The concept of spinoffs is a novel one in Bollywood which the makers of Baby are trying with Naam Shabana. Taapsee Pannu is the main lead in the movie, while Baby's original lead Akshay Kumar is seen in an extended cameo. Naam Shabana is directed by Shivam Nair, while Baby director Neeraj Pandey has penned the screenplay and serves as a creative consultant. Here's our review of Naam Shabana…
What's it about
The movie begins three years before the events of Baby, setting the plot around 2011. Indian secret service suffers humiliation when they are unable to catch a dreaded arms dealer, Mikhail, who kills two of their agents. The action moves to Mumbai, where we find Shabana (Taapsee Pannu), a Commerce student who is also a Kudo champion. She is being tracked by this secret agency for some time without her knowledge. One fateful night, during a late night ride with her boyfriend, a group of hooligans accost them and her boyfriend is killed in the process. When Shabana doesn't find justice for the murder in law, she receives a call from Ranveer (Manoj Bajpayee), one of the senior officers in the secret service. He helps her take revenge on the main killer, while inducting her in his team. Once her vendetta saga is over, she is trained to become a secret agent, and then given her first official mission and that involves assisting Ajay Singh Rajput (Akshay Kumar) to eliminate Mikhail.
The concept of having prequels/spinoffs is alien to Bollywood, and the makers need to be lauded for taking a risky path and offering something new to the audience. Baby was one of the most loved movies in 2015, and Taapsee's track, even though it was a small one, was one of its best parts. We had this curiosity to see more of her character in action, so we welcomed the idea of her having a solo movie. It also helps that Taapsee is a fine actress and she holds the film, well most of it, on her slender but strong shoulders. Of course, she shines in the action sequences, but there is also a scene where she retells her dark past to her boyfriend, where we get to see her emotional side and the actress has nailed it. Akshay Kumar continues his fine form, nailing the role with his dry humour and terrific body language. The dialogues given to both Kumar and Bajpayee are witty and aim to please the frontbenchers (though one dialogue of Manoj Bajpayee deriding our sportsmen could have been avoided). Naam Shabana is one of the rare movies where the second half fares better than the first. There are far more engaging scenes, especially towards the latter part of the movie. The hand to hand action combat is done well, though it needed a little more conviction. The Baby references also work well, most of the times, especially when Anupam Kher makes his entry.
Naam Shabana is like two movies rolled into one. While the first half shows how Shabana gets into the secret service program, the second half focuses on the mission in Malaysia. This could not have been a bad thing if the second half hadn't completely alienated the events of the first half, and even ignoring to some extent, Shabana herself. Akshay Kumar, who was supposed to be just a cameo, gets to do a lot more than 'bahut door se aaya hoon, kuch toh karne do.' In fact, his presence actually overstays its welcome, distracting the audience from the actual protagonist. Which begs us to ask, why send a rookie like Shabana on such an important mission, when Rajput was enough. Shabana and Rajput's partnership is not fleshed out well. This leads to our next - why was Ranveer and his team using their resources to stalk Shabana so much, that it becomes creepy? She is not even that extraordinary in the first place, except that she has the thirst to kill, if the need be. If I was in Shabana's place, I would not even have entertained Ranveer's calls no matter how important info he had. And I would have checked my bathroom for any secret cameras. And also, why was India's secret service helping a candidate in her revenge killing that they even sent their best officer to help her? They never even bothered to stop her boyfriend from getting killed, when they could have. The screenplay is filled with such loopholes, that we wonder whether it is really written by Neeraj Pandey. Poor Prithviraj is wasted in a badly-written role, that only gives him one scene to shine. Manoj Bajpayee gets sidelined in the second half, after having an overbearing presence in the first. The songs are plain average and a complete hindrance to the narrative, while the editing needed to be much crisper.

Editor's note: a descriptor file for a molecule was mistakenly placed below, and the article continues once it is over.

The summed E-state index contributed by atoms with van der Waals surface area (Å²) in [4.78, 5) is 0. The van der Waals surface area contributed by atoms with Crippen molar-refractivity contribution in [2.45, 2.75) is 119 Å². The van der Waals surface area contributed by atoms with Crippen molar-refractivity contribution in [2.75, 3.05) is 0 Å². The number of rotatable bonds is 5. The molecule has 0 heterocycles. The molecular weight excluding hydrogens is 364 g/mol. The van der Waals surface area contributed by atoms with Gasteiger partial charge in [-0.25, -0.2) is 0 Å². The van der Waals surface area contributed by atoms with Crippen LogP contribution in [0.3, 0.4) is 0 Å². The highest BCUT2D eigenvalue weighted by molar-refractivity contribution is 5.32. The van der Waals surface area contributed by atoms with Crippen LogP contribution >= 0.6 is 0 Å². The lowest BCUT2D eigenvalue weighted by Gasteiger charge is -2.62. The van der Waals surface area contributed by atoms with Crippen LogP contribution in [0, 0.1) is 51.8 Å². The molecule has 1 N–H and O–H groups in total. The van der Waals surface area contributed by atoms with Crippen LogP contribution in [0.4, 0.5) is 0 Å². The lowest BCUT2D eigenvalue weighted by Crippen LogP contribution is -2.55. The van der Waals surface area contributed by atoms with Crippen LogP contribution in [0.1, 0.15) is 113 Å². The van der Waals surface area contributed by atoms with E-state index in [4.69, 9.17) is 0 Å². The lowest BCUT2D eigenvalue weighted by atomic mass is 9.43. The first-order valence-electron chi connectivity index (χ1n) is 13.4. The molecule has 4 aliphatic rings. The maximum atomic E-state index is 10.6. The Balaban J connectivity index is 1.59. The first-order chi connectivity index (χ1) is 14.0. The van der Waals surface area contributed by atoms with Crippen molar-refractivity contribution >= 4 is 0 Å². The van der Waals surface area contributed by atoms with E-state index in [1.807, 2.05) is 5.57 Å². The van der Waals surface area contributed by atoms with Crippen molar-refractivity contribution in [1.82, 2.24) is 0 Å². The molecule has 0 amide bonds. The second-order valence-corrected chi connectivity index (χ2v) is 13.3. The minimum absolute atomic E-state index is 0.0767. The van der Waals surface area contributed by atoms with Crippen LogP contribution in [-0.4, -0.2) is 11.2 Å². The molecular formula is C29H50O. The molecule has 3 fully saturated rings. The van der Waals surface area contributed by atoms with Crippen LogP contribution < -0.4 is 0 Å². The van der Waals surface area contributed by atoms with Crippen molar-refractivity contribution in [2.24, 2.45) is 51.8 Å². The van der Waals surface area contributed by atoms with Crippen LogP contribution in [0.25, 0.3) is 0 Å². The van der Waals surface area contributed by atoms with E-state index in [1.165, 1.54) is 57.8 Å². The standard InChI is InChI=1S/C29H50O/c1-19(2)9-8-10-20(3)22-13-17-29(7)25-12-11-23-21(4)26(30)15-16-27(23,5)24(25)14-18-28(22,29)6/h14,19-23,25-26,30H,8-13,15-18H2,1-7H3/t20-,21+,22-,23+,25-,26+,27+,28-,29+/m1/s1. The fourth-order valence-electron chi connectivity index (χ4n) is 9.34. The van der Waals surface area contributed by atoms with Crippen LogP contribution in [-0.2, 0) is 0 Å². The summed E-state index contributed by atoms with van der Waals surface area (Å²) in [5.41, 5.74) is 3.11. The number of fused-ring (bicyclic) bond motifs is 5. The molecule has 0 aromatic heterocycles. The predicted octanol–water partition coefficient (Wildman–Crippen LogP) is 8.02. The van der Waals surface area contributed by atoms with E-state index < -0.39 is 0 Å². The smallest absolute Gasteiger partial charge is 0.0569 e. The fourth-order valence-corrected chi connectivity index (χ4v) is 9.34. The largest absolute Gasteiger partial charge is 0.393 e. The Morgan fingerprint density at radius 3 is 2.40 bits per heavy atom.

What to do
Watch Naam Shabana purely for Taapsee Pannu's fine performance and Akshay Kumar's enjoyable cameo, and also if you loved Baby too much. Just don't go into theatre expecting another quality stuff like Baby, even if the movie forces us to draw comparisons.
2.5 out of 5
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